The Aye-aye’s Evil Middle Finger

Aye-aye1Photo: Tom Junek

The cute lemurs of Madagascar usually get all the attention. How about a little love for a different member of the lemur family: the Aye-aye? It isn’t as cute and is even despised by locals because of a superstition that it is thought to be a symbol of death.

The Aye-aye’s legal middle finger
Aye-aye middle fingerPhoto: Dr. Mirko Junge

The Aye-aye does have one extremely creepy characteristic: a long, thin middle finger. It uses its middle finger to dig out larvae and grubs from trees. It creates a hole by biting through the bark and then sticks in its middle finger to pull out juicy pieces of protein. Check out the awesome Youtube video of an Aye-aye feeding.

Aye-ayes live on the east coast of Madagascar in relatively low numbers due to habitat destruction and their reputation as a nuisance species. Additionally, they are thought to be an incarnation of evil and so are often killed immediately. One group of native people even believes that the Aye-aye kills people in their sleep by using its middle finger to puncture their heart. It doesn’t help that Aye-ayes will just wander into villages in search of food and have been known to saunter right up to the feet of naturalists.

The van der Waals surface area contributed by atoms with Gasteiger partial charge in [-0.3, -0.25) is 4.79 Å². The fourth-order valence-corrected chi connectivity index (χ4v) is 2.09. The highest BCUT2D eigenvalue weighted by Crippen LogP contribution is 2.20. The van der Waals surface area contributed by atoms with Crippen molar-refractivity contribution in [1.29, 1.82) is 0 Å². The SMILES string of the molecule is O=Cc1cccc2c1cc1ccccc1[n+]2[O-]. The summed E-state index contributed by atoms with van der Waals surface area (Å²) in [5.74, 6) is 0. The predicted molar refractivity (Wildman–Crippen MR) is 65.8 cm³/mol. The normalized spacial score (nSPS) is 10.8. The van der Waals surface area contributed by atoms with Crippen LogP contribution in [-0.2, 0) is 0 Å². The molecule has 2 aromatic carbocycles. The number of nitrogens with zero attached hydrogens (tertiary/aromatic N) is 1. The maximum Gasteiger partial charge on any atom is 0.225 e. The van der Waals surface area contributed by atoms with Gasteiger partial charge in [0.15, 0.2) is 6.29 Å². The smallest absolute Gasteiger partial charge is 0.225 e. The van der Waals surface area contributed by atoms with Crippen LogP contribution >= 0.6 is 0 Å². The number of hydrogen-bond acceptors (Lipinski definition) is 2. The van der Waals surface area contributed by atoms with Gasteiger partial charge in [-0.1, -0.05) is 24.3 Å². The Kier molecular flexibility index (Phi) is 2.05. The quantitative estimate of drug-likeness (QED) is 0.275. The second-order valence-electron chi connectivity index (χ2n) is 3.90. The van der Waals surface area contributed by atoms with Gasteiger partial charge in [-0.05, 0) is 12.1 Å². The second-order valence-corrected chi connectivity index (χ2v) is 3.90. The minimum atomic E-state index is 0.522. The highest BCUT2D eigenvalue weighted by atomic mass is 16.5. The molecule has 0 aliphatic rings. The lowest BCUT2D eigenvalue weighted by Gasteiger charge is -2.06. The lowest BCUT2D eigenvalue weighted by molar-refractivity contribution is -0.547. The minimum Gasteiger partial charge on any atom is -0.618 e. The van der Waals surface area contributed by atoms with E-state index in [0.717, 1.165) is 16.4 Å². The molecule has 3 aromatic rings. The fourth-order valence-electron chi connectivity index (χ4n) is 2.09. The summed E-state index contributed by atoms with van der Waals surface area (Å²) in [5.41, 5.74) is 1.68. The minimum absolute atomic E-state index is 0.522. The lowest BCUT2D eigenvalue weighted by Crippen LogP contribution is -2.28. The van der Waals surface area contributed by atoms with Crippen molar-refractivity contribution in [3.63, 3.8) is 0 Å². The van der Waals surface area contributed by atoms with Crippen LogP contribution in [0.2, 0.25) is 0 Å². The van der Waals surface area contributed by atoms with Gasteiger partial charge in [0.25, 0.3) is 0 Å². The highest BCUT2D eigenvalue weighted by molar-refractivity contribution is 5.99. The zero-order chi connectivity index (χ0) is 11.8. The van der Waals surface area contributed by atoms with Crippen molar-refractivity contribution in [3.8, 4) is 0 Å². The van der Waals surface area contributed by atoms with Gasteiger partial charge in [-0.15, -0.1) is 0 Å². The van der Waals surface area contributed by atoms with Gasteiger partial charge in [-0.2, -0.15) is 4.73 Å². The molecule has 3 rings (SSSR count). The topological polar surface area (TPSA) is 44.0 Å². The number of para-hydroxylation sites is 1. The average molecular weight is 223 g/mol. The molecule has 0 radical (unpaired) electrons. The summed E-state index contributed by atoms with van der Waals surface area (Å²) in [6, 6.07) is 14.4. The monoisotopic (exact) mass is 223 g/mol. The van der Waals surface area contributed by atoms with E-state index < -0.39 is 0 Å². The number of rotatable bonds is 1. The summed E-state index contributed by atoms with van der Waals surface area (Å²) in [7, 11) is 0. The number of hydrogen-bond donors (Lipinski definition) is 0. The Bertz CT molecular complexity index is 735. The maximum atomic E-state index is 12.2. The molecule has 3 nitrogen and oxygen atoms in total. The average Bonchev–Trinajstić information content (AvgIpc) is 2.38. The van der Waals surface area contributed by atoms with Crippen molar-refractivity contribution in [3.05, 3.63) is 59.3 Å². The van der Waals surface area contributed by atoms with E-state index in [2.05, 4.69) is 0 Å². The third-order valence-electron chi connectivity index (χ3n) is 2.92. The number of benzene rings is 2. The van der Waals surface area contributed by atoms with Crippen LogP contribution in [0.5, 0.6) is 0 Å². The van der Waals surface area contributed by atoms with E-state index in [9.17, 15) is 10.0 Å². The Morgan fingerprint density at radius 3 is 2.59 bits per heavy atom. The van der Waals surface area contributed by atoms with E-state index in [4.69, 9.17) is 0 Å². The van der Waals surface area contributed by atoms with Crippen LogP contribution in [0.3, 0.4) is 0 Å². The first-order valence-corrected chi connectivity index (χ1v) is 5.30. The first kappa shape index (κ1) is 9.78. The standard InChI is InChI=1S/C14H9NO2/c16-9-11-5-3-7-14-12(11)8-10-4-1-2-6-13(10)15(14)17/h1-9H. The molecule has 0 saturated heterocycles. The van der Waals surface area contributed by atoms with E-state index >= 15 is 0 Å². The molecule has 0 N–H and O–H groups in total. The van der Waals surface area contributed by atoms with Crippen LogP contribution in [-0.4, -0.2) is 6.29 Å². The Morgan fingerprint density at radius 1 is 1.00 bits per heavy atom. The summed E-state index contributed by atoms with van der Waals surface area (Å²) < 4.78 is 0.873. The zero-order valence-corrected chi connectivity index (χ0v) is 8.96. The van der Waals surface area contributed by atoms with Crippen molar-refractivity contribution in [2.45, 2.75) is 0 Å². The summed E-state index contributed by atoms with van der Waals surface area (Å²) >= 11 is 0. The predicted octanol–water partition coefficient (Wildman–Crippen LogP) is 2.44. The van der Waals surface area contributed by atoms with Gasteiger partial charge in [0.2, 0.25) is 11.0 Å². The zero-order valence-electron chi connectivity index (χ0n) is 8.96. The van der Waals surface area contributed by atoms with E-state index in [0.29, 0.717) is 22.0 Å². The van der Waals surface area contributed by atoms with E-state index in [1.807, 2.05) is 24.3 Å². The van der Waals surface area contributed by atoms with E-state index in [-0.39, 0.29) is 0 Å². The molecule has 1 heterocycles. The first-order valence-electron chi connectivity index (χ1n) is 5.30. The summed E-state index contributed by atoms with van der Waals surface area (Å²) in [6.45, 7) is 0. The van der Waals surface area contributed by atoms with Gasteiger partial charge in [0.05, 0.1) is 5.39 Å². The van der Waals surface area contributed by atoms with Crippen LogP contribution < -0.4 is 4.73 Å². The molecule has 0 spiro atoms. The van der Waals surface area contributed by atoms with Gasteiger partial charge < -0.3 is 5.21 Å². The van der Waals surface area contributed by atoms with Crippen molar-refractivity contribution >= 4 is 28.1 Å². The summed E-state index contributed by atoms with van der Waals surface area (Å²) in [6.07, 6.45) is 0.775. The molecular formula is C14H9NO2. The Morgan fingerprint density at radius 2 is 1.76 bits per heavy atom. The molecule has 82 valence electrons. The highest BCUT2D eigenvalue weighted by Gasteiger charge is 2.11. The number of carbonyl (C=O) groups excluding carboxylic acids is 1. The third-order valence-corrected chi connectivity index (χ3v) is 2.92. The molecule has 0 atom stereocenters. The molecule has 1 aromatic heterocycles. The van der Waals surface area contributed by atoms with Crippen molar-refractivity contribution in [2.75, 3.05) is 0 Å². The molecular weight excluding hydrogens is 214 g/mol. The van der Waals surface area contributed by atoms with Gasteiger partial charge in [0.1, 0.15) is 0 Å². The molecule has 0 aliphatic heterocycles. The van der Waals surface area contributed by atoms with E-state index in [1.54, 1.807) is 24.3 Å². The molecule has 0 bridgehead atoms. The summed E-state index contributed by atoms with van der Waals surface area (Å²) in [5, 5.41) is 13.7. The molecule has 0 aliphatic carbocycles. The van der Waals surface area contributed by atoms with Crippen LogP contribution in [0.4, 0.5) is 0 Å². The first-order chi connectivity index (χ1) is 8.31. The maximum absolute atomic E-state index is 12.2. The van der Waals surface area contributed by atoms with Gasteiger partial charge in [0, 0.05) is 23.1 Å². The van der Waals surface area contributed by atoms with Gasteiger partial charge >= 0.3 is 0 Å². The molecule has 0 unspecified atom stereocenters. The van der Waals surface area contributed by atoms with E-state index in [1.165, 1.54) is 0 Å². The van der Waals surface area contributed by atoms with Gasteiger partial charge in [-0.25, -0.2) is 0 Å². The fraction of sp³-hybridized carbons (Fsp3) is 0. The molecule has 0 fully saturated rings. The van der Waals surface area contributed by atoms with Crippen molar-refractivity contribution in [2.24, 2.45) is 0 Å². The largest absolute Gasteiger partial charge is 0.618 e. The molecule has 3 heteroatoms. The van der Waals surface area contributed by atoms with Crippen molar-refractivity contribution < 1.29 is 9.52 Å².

It has a mini-mouth
Aye-ayePhoto: Tom Junek

How the Aye-aye got its name is a mystery but it may be a derivation of the Malagasy phrase “heh heh”, which means “I don’t know.” Aye-ayes are nocturnal and primarily solitary creatures. Today the Aye-aye is protected by law and is classified as an endangered species. If you don’t have the opportunity to travel to Madagascar, but still want to see an Aye-aye, head to the Duke Lemur Center in Durham, NC, US, where they have a major breeding population of about 20 Aye-ayes.